The Youth Anti-Violence Initiative is over for the 2016-17 program year. Youth Initiative trip to Birmingham, Montgomery and Selma Alabama was amazing. See our page for pictures and more.


Faith-Based Community Events have been moved to the News & Events Tab. Check out what’s happening in and around Hartford’s religious community.


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  Upcoming  CT Conference / UCC Events

New UCC logo reflects, complements denomination’s Purpose, Vision, Mission Statements


Beginning with General Synod 2017 in Baltimore this summer, the United Church of Christ will begin the transition to a new logo for the denomination. The logo, last re-designed in 2004, has been updated to reflect both tradition and innovation within the church as it faces the challenges and opportunities of Christian witness in the coming decades.

The new logo’s design and colors are intended to complement the graphic representation of “A Just World for All,” developed to illustrate new Purpose, Vision, and Mission Statements adopted by the national setting of the church last fall.

The new logo’s colors were chosen to work with both ‘A Just World for All’ and the ‘3 Great Loves campaign — Love of Children, Love of Neighbor, Love of Creation,’ which will be rolled out during General Synod in Baltimore (June 30 – July 4). Blue has replaced red, with black retained as the second color, in the new design, to visually and symbolically represent Creation elements of water and earth.

Read more here.

CT, MA Conferences to Share Associate for Racial Justice Ministry

By Drew Page

Toyan (TJ) Harper – the current Associate for Racial Justice Ministries for the Massachusetts Conference – will be expanding his role to serve in the same capacity for the Connecticut Conference beginning this August.  “We are so excited to welcome TJ to our CTUCC staff,” said Connecticut Conference Minister the Rev. Kent J. Siladi. “This collaboration will help our Conference continue its commitment to racial justice ministry.  We are building on the work started by The Rev. Day McCallister and the Racial Justice Ministry Team.  TJ has had a tremendous impact already in the Massachusetts Conference, and we are overjoyed to partner with them in Racial Justice Ministries.”  Read more here.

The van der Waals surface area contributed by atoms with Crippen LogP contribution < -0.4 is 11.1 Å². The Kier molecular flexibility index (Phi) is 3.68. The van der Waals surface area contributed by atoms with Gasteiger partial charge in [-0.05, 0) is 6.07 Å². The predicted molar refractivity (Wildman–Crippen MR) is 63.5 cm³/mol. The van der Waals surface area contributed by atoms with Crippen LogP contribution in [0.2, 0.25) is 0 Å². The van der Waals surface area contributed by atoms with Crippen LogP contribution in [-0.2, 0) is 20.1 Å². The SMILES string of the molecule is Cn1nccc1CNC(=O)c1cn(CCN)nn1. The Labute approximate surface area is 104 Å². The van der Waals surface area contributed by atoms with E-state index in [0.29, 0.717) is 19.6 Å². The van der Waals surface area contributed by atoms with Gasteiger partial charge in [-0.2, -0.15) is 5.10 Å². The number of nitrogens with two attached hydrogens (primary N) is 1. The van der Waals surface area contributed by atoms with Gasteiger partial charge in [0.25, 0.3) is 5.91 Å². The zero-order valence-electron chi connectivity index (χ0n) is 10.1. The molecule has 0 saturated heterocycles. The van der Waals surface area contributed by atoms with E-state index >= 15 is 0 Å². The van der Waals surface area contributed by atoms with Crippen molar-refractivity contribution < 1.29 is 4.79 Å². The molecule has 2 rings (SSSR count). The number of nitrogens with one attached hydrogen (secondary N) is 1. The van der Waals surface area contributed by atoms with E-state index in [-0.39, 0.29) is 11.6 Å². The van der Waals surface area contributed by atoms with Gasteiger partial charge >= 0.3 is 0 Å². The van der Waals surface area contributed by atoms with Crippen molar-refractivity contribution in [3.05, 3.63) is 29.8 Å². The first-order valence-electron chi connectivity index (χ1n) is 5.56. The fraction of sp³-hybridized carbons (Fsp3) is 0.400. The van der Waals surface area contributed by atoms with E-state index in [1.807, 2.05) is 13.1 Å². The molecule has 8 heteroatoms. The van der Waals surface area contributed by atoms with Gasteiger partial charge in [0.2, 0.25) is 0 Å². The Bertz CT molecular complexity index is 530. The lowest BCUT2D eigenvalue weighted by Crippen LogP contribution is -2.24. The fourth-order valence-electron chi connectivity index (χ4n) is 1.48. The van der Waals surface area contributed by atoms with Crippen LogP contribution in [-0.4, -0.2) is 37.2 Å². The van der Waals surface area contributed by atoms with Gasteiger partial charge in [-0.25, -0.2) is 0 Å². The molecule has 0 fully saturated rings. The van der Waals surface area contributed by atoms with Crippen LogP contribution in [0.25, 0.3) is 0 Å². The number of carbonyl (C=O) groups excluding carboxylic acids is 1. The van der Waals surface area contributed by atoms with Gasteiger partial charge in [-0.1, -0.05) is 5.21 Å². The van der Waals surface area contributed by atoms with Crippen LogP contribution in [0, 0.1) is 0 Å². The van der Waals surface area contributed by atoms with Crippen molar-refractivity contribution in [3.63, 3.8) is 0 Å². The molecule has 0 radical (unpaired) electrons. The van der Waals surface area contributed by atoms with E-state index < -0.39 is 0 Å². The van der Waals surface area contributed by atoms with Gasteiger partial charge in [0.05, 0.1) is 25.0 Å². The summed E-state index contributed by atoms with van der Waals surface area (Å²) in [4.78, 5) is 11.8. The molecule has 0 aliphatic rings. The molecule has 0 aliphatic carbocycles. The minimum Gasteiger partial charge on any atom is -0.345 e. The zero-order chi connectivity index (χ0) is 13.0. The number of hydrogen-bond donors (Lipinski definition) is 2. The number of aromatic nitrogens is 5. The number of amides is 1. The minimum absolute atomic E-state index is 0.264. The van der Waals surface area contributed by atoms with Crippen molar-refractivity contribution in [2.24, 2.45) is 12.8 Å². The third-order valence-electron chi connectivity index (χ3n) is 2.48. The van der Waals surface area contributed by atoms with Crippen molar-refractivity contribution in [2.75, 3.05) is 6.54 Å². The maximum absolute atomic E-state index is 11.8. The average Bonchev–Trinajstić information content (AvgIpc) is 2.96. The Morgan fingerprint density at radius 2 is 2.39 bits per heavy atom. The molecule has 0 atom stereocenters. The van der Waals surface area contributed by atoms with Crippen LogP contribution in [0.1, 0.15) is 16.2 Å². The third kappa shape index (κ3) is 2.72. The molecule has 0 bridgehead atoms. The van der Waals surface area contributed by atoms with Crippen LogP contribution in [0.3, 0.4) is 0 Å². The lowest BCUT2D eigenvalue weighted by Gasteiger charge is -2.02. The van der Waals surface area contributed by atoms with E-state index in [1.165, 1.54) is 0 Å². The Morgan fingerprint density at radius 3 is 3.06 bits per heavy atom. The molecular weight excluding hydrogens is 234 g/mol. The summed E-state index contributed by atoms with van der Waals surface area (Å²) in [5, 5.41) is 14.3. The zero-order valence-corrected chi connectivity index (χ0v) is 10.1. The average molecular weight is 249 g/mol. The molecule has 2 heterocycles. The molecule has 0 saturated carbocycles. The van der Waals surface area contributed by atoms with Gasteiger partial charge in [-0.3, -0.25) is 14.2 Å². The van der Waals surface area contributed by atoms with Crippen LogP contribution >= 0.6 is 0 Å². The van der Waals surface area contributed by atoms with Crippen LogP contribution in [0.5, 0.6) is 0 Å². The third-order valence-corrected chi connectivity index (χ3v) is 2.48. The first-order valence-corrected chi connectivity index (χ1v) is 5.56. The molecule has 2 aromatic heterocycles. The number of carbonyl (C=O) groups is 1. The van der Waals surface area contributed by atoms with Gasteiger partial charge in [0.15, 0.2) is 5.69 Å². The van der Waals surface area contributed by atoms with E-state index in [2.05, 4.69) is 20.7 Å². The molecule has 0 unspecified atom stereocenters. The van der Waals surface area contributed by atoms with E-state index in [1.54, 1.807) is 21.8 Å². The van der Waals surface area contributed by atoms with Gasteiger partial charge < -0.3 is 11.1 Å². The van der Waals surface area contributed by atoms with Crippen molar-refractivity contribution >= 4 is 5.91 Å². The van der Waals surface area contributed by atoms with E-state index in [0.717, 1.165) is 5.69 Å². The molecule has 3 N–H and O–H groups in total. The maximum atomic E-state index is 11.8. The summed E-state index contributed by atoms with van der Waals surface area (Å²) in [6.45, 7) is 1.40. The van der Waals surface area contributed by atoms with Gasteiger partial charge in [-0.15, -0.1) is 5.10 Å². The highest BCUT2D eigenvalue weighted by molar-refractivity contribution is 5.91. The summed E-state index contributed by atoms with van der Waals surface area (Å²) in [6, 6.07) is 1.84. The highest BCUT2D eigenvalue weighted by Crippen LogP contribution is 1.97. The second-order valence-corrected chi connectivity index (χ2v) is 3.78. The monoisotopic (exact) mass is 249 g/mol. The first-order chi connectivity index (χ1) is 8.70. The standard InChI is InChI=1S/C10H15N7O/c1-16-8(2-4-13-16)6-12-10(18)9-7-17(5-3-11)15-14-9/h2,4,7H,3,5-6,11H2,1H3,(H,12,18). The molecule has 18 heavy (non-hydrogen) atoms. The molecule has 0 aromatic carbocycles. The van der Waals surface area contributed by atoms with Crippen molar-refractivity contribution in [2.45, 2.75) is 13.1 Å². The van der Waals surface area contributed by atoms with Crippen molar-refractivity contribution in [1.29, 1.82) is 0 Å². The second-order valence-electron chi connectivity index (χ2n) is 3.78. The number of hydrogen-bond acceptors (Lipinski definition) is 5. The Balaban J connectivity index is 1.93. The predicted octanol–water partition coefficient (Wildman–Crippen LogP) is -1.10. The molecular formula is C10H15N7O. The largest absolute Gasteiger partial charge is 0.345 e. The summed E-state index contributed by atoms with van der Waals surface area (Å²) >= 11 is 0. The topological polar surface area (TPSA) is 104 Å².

Silver Lake’s 60th Anniversary – Register Now

You Are Invited!
Silver Lake Conference Center’s 60th Anniversary
Saturday, August 26, 2017  11 AM – 5 PM
Tickets are $15 per person with a family maximum of $60
Commemorative 60th T-shirts are available to purchase at the time of registration for an additional $10
A cookout lunch will be provided, as well as time to participate in traditional Silver Lake activities, explore on your own, take a group decade photo, and join in worship
Call the Silver Lake Office at  860-364-5526 

Preparing for College? 

Colleges and Universities That Meet 100% of Need

Schools in boldface meet at least 94% of need for the majority of their students.

  1. Amherst College (MA)
  2. Barnard College (NY)
  3. Bates College (ME)
  4. Boston College (MA)
  5. Brown University (RI)
  6. Bryn Mawr College (PA)
  7. Bowdoin College (ME)
  8. Bucknell University (PA)
  9. California Institute of Technology
  10. Carleton College (MN)
  11. Claremont McKenna College (CA)
  12. Clark University (MA)
  13. Colby College (ME)
  14. Colgate University (NY)
  15. College of the Holy Cross (MA)
  16. College of Wooster (OH)
  17. Colorado College (CO)
  18. Columbia University (NY)
  19. Connecticut College (CT)
  20. Cornell University (NY)
  21. Davidson College (NC)
  22. Denison University (OH)
  23. Dickinson College (PA)
  24. Duke University (NC)
  25. Dartmouth College (NH)
  26. Emory University (GA)
  27. Franklin and Marshall College (PA)
  28. Franklin W. Olin College
  29. Georgetown University (DC)
  30. Gettysburg College (PA)
  31. Grinnell College (IA)
  32. Hamilton College (NY)
  33. Harvey Mudd College (CA)
  34. Haverford College (PA)
  35. Harvard University (MA)
  36. Johns Hopkins University (MD)
  37. Kenyon College (OH)
  38. Lafayette College (PA)
  39. Lehigh University (PA)
  40. Macalester College (MN)
  41. Massachusetts Institute of Technology (MA)
  42. Middlebury College (VT)
  43. Mount Holyoke College (MA)
  44. Northwestern University (IL)
  45. Oberlin College (OH)
  46. Occidental College (CA)
  47. Pitzer College (CA)
  48. Pomona College (CA)
  49. Princeton University (NJ)
  50. Reed College (OR)
  51. Rice University (TX)
  52. Saint John’s College (NM)
  53. Saint Olaf College (MN)
  54. Scripps College (CA)
  55. Sewanee: The University of the South (TN)
  56. Smith College (MA)
  57. Stanford University (CA)
  58. Swarthmore College (PA)
  59. Thomas Aquinas College (CA)
  60. Trinity College (CT)
  61. Tufts University (MA)
  62. Tulane University (LA)
  63. Union College (NY)
  64. University of Chicago (IL)
  65. University of Notre Dame (IN)
  66. University of Pennsylvania (PA)
  67. University of Richmond (VA)
  68. University of Rochester (NY)
  69. University of Southern California
  70. Vanderbilt University (TN)
  71. Vassar College (NY)
  72. Wabash College (IN)
  73. Wake Forest University (NC)
  74. Washington and Lee University (VA)
  75. Washington University, St. Louis, (MO)
  76. Wellesley College (MA)
  77. Wesleyan University (CT)
  78. Williams College (MA)
  79. Wheaton College (MA)
  80. Yale University (CT)

Read more here.


Understanding White Privilege

What Is White Privilege? Privilege, particularly white or male privilege, is hard to see for those of us